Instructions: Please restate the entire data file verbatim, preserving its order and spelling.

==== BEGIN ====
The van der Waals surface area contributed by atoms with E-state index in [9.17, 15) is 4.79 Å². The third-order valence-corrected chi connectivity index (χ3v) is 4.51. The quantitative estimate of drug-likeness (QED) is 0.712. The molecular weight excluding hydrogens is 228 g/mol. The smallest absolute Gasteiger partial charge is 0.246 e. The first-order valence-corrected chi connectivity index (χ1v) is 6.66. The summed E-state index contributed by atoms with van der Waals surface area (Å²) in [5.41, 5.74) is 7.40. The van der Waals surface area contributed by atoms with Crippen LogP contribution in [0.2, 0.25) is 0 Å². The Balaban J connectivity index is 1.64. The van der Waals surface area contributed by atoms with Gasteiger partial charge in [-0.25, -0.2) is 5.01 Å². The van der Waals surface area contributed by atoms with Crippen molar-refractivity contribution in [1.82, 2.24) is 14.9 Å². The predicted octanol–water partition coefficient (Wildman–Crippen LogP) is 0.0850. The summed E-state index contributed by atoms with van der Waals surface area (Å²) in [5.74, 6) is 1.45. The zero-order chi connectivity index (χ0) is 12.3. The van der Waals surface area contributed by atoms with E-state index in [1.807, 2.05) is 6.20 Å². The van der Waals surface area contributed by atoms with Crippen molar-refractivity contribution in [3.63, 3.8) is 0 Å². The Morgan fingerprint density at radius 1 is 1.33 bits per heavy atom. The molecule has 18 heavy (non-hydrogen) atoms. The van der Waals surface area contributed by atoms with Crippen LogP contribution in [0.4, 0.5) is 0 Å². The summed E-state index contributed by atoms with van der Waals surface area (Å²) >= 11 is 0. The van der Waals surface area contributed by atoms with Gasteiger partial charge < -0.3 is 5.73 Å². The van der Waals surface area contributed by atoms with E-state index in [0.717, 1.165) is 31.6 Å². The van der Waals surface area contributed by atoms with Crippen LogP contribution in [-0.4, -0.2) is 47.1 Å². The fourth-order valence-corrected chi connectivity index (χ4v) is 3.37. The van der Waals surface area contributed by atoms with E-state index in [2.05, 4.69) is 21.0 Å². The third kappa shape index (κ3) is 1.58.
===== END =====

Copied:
The van der Waals surface area contributed by atoms with E-state index in [9.17, 15) is 4.79 Å². The third-order valence-corrected chi connectivity index (χ3v) is 4.51. The quantitative estimate of drug-likeness (QED) is 0.712. The molecular weight excluding hydrogens is 228 g/mol. The smallest absolute Gasteiger partial charge is 0.246 e. The first-order valence-corrected chi connectivity index (χ1v) is 6.66. The summed E-state index contributed by atoms with van der Waals surface area (Å²) in [5.41, 5.74) is 7.40. The van der Waals surface area contributed by atoms with Crippen LogP contribution in [0.2, 0.25) is 0 Å². The Balaban J connectivity index is 1.64. The van der Waals surface area contributed by atoms with Gasteiger partial charge in [-0.25, -0.2) is 5.01 Å². The van der Waals surface area contributed by atoms with Crippen molar-refractivity contribution in [1.82, 2.24) is 14.9 Å². The predicted octanol–water partition coefficient (Wildman–Crippen LogP) is 0.0850. The summed E-state index contributed by atoms with van der Waals surface area (Å²) in [5.74, 6) is 1.45. The zero-order chi connectivity index (χ0) is 12.3. The van der Waals surface area contributed by atoms with E-state index in [1.807, 2.05) is 6.20 Å². The van der Waals surface area contributed by atoms with Crippen molar-refractivity contribution in [3.63, 3.8) is 0 Å². The Morgan fingerprint density at radius 1 is 1.33 bits per heavy atom. The molecule has 18 heavy (non-hydrogen) atoms. The van der Waals surface area contributed by atoms with Crippen LogP contribution in [0.4, 0.5) is 0 Å². The summed E-state index contributed by atoms with van der Waals surface area (Å²) >= 11 is 0. The van der Waals surface area contributed by atoms with Gasteiger partial charge < -0.3 is 5.73 Å². The van der Waals surface area contributed by atoms with E-state index in [0.717, 1.165) is 31.6 Å². The van der Waals surface area contributed by atoms with Crippen LogP contribution in [-0.4, -0.2) is 47.1 Å². The fourth-order valence-corrected chi connectivity index (χ4v) is 3.37. The van der Waals surface area contributed by atoms with E-state index in [2.05, 4.69) is 21.0 Å². The third kappa shape index (κ3) is 1.58.